David Graham

David Graham

Hartford, CT — Former Washington Post Publisher Donald Graham told the graduates at Eastern Connecticut State University’s 127th Commencement exercises to “treasure this college. Eastern has given you a wonderful education . . . once you are making a living, give something back so that you can help Eastern continue to be great in the future.”

The annual graduation ceremony was held at the XL Center in Hartford on May 17, with more than 12,000 family members and friends cheering on their sons and daughters, brothers and sisters, as 1,180 undergraduates and 58 graduate students received their diplomas.

Graham also told the graduates, “Throughout our history, American leaders have stood up in times of peril — during the American Revolution, during the Civil War, confronting Hitler, standing up to Communism, and advancing civil and women’s rights.  At some time in your life, you will be asked to stand up for what is right, and I know you will answer the call.” Noting that the American political system has worked very well for more than 200 years, Graham said, “Future politicians will say, ‘I will fight for you.’  That’s fine. But ask them, ‘What will you do when you are done fighting?’”

Commencement 2017 Crowd_7167The commencement speaker also received an honorary degree from Eastern in a special hooding ceremony during the graduation exercises. Graham is chairman of Graham Holdings Co., formerly the Washington Post Co. A graduate of Harvard College, he is a veteran of the Vietnam War, serving as an information specialist with the First Cavalry Division from 1967-68.  He later served as a patrolman on the Washington, D.C., police force before joining the staff at the Washington Post in 1971 as a reporter.  Graham assumed the position of publisher of the Washington Post in 1979, following in the footsteps of his mother, Katherine Graham, who led the newspaper following her husband Philip Graham’s passing in 1963. In 1991, Donald Graham took over leadership as chief executive officer of the Washington Post Co.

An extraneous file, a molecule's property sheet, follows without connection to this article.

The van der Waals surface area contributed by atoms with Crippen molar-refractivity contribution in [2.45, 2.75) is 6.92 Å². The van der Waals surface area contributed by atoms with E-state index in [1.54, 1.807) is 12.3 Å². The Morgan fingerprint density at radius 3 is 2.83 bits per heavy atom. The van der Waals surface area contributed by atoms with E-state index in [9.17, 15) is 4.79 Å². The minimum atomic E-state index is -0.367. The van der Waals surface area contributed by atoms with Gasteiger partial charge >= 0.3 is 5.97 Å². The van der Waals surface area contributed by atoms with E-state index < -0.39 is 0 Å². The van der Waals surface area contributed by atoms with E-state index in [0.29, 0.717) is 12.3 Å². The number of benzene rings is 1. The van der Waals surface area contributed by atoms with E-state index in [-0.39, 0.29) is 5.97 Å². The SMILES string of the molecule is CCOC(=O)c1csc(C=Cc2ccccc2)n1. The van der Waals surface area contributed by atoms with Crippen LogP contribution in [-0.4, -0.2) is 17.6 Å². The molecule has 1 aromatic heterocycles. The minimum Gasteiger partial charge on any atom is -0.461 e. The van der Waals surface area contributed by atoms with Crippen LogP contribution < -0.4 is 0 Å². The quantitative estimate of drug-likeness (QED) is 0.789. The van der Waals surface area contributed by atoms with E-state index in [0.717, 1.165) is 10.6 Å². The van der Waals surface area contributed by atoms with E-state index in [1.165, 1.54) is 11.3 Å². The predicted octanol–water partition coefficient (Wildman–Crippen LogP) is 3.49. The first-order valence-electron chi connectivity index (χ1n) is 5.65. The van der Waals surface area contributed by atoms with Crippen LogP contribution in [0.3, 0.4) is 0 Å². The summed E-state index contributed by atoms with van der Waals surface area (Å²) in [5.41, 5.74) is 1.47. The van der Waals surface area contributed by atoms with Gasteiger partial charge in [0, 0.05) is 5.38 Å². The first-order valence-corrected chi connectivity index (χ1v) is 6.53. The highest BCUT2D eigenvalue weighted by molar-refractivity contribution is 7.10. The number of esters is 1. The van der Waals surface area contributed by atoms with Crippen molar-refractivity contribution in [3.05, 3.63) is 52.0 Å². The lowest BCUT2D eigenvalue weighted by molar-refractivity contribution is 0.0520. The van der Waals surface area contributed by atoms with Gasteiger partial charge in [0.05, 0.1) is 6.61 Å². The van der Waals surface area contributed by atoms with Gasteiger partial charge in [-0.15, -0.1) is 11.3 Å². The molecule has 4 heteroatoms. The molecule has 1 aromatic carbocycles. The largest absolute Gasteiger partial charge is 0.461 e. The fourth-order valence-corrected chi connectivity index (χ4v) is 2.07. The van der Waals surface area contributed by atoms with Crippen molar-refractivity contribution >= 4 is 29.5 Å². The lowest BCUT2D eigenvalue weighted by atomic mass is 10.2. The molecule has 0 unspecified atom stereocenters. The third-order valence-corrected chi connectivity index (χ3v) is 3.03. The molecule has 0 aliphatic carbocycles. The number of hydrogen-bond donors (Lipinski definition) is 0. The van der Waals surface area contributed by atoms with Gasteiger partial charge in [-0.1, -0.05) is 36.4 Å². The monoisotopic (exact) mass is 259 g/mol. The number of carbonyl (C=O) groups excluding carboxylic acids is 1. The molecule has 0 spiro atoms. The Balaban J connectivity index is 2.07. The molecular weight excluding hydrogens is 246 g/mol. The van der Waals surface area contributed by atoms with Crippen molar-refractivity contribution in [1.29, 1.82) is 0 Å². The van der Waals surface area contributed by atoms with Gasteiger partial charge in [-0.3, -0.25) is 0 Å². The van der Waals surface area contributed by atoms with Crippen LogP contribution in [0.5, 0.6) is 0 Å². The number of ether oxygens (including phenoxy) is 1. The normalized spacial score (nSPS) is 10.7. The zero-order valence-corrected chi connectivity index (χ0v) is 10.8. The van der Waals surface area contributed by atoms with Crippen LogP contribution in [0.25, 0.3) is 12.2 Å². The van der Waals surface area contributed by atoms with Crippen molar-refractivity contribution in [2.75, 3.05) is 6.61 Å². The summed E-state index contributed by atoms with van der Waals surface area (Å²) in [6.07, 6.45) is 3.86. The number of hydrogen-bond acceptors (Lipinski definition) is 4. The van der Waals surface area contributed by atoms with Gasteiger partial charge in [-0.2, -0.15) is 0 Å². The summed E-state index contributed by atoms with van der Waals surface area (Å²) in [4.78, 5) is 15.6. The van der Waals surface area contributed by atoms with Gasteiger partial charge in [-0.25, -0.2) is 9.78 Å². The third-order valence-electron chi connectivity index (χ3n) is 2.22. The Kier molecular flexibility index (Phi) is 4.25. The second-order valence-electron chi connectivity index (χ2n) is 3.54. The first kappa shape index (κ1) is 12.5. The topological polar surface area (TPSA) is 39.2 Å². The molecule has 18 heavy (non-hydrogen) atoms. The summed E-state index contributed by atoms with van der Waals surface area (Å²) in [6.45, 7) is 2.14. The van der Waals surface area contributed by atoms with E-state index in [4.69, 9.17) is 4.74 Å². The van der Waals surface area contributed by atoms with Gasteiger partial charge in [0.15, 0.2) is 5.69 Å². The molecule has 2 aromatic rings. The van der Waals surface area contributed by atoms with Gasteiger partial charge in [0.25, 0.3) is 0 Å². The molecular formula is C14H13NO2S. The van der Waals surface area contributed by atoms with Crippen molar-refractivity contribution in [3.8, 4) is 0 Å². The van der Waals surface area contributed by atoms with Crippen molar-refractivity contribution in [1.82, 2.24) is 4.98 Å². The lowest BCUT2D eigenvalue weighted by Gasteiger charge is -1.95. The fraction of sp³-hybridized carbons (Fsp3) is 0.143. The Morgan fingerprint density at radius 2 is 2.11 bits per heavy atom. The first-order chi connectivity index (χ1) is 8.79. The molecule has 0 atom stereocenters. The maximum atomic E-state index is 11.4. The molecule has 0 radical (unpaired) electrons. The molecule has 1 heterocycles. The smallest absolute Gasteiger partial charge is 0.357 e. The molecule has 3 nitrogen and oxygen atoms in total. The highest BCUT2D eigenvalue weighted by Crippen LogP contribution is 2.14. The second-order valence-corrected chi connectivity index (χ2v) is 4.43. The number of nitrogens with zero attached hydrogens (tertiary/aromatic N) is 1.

Commencement 2017 Nunez and BabyIn 2013, Graham and his wife, Pulitzer Prize-winning journalist Amanda Bennett, joined Carlos Gutierrez, former U.S. Secretary of Commerce, and Henry R. Munoz III, chairman of Munoz & Company, to co-found TheDream.US, a national scholarship fund that helps undocumented immigrant youth get access to a college education. Since its founding, TheDream.US has raised $91 million in scholarship funds, providing financial support to 1,700 college students nationwide. Graham also co-founded and served as chairman of the District of Columbia College Access Program; he remains a member of the board.  The program has helped double the number of District of Columbia public high school students going on to college and has helped triple the number graduating from college.

Commencement 2017 Nunez Shakes HandOther speakers at the Commencement Exercises included Eastern President Elsa Nunez; Matt Fleury, chair of the Board of Regents for Higher Education; Mark Ojakian, president of the Connecticut State Colleges and University System; and Senior Class President Abigail Caselli, who delivered the Senior Class Address. Other members of the platform party included Willimantic Mayor Ernie Eldridge; Justin Murphy ’98, president of the ECSU Foundation; Ellen Lang ’81, president of the ECSU Alumni Association; Father Larry LaPointe; and other Eastern officials.

Commencement 2017 BEST BalloonNunez told the graduates she was confident they would impact the world in three ways,  first as professionals in the workforce, equipped with “. . . a highly desired set of skills” sought by the majority of American employers — “analytical thinking, teamwork and communication skills, the broad intellectual and social competencies available through a liberal arts education.” Nunez also urged the graduates to give back to their communities, quoting Children’s Defense Fund founder Marian Wright Edelman, who once said, “Service is the rent we pay for being. It is the very purpose of life, and not something you do in your spare time.”

Waving BESTLastly, Nunez encouraged the Eastern seniors to “. . . exercise your duties and rights as American citizens. Our nation remains a beacon of freedom and a guiding light for other nations to follow, not because of our military might or our economic power, but because of the political, religious and personal freedoms we enjoy.”